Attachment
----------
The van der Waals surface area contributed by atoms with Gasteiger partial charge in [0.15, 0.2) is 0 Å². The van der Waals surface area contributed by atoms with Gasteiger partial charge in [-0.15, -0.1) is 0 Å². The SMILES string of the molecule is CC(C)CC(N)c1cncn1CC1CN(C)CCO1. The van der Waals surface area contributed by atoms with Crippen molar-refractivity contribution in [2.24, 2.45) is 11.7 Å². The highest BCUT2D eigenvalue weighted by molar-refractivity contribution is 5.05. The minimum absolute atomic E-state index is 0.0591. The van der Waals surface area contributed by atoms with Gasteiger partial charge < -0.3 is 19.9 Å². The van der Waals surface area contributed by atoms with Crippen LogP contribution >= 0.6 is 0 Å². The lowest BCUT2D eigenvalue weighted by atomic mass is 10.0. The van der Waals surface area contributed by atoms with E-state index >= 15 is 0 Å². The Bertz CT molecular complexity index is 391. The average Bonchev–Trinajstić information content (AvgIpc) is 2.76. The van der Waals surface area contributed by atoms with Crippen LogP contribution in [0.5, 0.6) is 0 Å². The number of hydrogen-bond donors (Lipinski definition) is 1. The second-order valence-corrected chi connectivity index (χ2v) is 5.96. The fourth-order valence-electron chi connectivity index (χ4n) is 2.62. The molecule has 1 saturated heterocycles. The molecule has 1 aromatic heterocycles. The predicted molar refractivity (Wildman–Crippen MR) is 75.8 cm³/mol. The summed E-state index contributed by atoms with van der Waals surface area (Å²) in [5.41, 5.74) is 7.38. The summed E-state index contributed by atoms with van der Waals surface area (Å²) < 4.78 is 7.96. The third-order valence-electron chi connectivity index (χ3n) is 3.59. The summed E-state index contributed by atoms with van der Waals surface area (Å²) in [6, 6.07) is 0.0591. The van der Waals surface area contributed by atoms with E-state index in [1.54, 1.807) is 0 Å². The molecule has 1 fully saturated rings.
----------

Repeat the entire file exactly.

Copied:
The van der Waals surface area contributed by atoms with Gasteiger partial charge in [0.15, 0.2) is 0 Å². The van der Waals surface area contributed by atoms with Gasteiger partial charge in [-0.15, -0.1) is 0 Å². The SMILES string of the molecule is CC(C)CC(N)c1cncn1CC1CN(C)CCO1. The van der Waals surface area contributed by atoms with Crippen molar-refractivity contribution in [2.24, 2.45) is 11.7 Å². The highest BCUT2D eigenvalue weighted by molar-refractivity contribution is 5.05. The minimum absolute atomic E-state index is 0.0591. The van der Waals surface area contributed by atoms with Gasteiger partial charge < -0.3 is 19.9 Å². The van der Waals surface area contributed by atoms with Crippen LogP contribution >= 0.6 is 0 Å². The lowest BCUT2D eigenvalue weighted by atomic mass is 10.0. The van der Waals surface area contributed by atoms with E-state index >= 15 is 0 Å². The Bertz CT molecular complexity index is 391. The average Bonchev–Trinajstić information content (AvgIpc) is 2.76. The van der Waals surface area contributed by atoms with Crippen LogP contribution in [0.5, 0.6) is 0 Å². The number of hydrogen-bond donors (Lipinski definition) is 1. The second-order valence-corrected chi connectivity index (χ2v) is 5.96. The fourth-order valence-electron chi connectivity index (χ4n) is 2.62. The molecule has 1 saturated heterocycles. The molecule has 1 aromatic heterocycles. The predicted molar refractivity (Wildman–Crippen MR) is 75.8 cm³/mol. The summed E-state index contributed by atoms with van der Waals surface area (Å²) in [5.41, 5.74) is 7.38. The summed E-state index contributed by atoms with van der Waals surface area (Å²) < 4.78 is 7.96. The third-order valence-electron chi connectivity index (χ3n) is 3.59. The summed E-state index contributed by atoms with van der Waals surface area (Å²) in [6, 6.07) is 0.0591. The van der Waals surface area contributed by atoms with E-state index in [1.54, 1.807) is 0 Å². The molecule has 1 fully saturated rings.